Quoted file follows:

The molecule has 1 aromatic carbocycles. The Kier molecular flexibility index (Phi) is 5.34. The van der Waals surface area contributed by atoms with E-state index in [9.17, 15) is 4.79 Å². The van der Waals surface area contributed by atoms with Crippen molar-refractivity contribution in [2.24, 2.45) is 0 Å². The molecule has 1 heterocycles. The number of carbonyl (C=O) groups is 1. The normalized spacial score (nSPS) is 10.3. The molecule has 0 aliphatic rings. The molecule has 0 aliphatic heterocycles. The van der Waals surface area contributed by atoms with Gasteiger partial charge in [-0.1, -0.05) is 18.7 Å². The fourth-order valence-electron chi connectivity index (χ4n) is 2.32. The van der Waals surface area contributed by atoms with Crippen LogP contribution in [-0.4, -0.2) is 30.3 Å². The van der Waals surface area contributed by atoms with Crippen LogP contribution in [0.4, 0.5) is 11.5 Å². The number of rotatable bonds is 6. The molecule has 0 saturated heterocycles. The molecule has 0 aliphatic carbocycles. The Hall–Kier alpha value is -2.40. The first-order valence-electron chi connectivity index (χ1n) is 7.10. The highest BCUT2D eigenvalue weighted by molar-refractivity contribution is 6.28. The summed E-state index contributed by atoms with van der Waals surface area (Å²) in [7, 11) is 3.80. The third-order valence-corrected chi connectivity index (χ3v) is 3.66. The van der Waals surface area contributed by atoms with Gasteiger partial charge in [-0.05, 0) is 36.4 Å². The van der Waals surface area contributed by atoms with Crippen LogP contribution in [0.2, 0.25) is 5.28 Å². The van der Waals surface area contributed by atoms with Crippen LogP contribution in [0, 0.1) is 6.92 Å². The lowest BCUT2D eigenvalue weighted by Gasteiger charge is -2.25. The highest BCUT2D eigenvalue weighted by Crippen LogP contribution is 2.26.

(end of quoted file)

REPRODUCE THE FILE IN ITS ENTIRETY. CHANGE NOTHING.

The molecule has 1 aromatic carbocycles. The Kier molecular flexibility index (Phi) is 5.34. The van der Waals surface area contributed by atoms with E-state index in [9.17, 15) is 4.79 Å². The van der Waals surface area contributed by atoms with Crippen molar-refractivity contribution in [2.24, 2.45) is 0 Å². The molecule has 1 heterocycles. The number of carbonyl (C=O) groups is 1. The normalized spacial score (nSPS) is 10.3. The molecule has 0 aliphatic rings. The molecule has 0 aliphatic heterocycles. The van der Waals surface area contributed by atoms with Gasteiger partial charge in [-0.1, -0.05) is 18.7 Å². The fourth-order valence-electron chi connectivity index (χ4n) is 2.32. The van der Waals surface area contributed by atoms with Crippen LogP contribution in [-0.4, -0.2) is 30.3 Å². The van der Waals surface area contributed by atoms with Crippen LogP contribution in [0.4, 0.5) is 11.5 Å². The number of rotatable bonds is 6. The molecule has 0 saturated heterocycles. The molecule has 0 aliphatic carbocycles. The Hall–Kier alpha value is -2.40. The first-order valence-electron chi connectivity index (χ1n) is 7.10. The highest BCUT2D eigenvalue weighted by molar-refractivity contribution is 6.28. The summed E-state index contributed by atoms with van der Waals surface area (Å²) in [7, 11) is 3.80. The third-order valence-corrected chi connectivity index (χ3v) is 3.66. The van der Waals surface area contributed by atoms with Gasteiger partial charge in [-0.05, 0) is 36.4 Å². The van der Waals surface area contributed by atoms with Crippen LogP contribution in [0.2, 0.25) is 5.28 Å². The van der Waals surface area contributed by atoms with Crippen LogP contribution in [0, 0.1) is 6.92 Å². The lowest BCUT2D eigenvalue weighted by Gasteiger charge is -2.25. The highest BCUT2D eigenvalue weighted by Crippen LogP contribution is 2.26.